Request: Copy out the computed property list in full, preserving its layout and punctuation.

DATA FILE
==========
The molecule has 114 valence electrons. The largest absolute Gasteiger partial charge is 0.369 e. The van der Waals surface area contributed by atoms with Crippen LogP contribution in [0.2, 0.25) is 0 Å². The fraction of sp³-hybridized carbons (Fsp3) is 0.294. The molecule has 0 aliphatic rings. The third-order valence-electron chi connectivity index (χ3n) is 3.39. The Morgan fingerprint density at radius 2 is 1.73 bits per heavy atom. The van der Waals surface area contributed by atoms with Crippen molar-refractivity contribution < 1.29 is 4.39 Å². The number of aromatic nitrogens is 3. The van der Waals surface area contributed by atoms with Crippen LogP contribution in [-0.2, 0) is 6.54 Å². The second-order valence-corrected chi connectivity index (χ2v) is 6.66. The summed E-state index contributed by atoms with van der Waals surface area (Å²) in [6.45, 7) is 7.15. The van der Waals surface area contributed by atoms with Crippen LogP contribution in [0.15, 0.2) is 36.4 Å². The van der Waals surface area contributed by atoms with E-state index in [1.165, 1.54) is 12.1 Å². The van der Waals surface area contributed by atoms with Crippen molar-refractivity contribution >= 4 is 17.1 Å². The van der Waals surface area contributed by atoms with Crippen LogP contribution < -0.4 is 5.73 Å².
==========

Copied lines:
The molecule has 114 valence electrons. The largest absolute Gasteiger partial charge is 0.369 e. The van der Waals surface area contributed by atoms with Crippen LogP contribution in [0.2, 0.25) is 0 Å². The fraction of sp³-hybridized carbons (Fsp3) is 0.294. The molecule has 0 aliphatic rings. The third-order valence-electron chi connectivity index (χ3n) is 3.39. The Morgan fingerprint density at radius 2 is 1.73 bits per heavy atom. The van der Waals surface area contributed by atoms with Crippen molar-refractivity contribution < 1.29 is 4.39 Å². The number of aromatic nitrogens is 3. The van der Waals surface area contributed by atoms with Crippen LogP contribution in [-0.2, 0) is 6.54 Å². The second-order valence-corrected chi connectivity index (χ2v) is 6.66. The summed E-state index contributed by atoms with van der Waals surface area (Å²) in [6.45, 7) is 7.15. The van der Waals surface area contributed by atoms with Crippen LogP contribution in [0.15, 0.2) is 36.4 Å². The van der Waals surface area contributed by atoms with E-state index in [1.165, 1.54) is 12.1 Å². The van der Waals surface area contributed by atoms with Crippen molar-refractivity contribution >= 4 is 17.1 Å². The van der Waals surface area contributed by atoms with Crippen LogP contribution < -0.4 is 5.73 Å².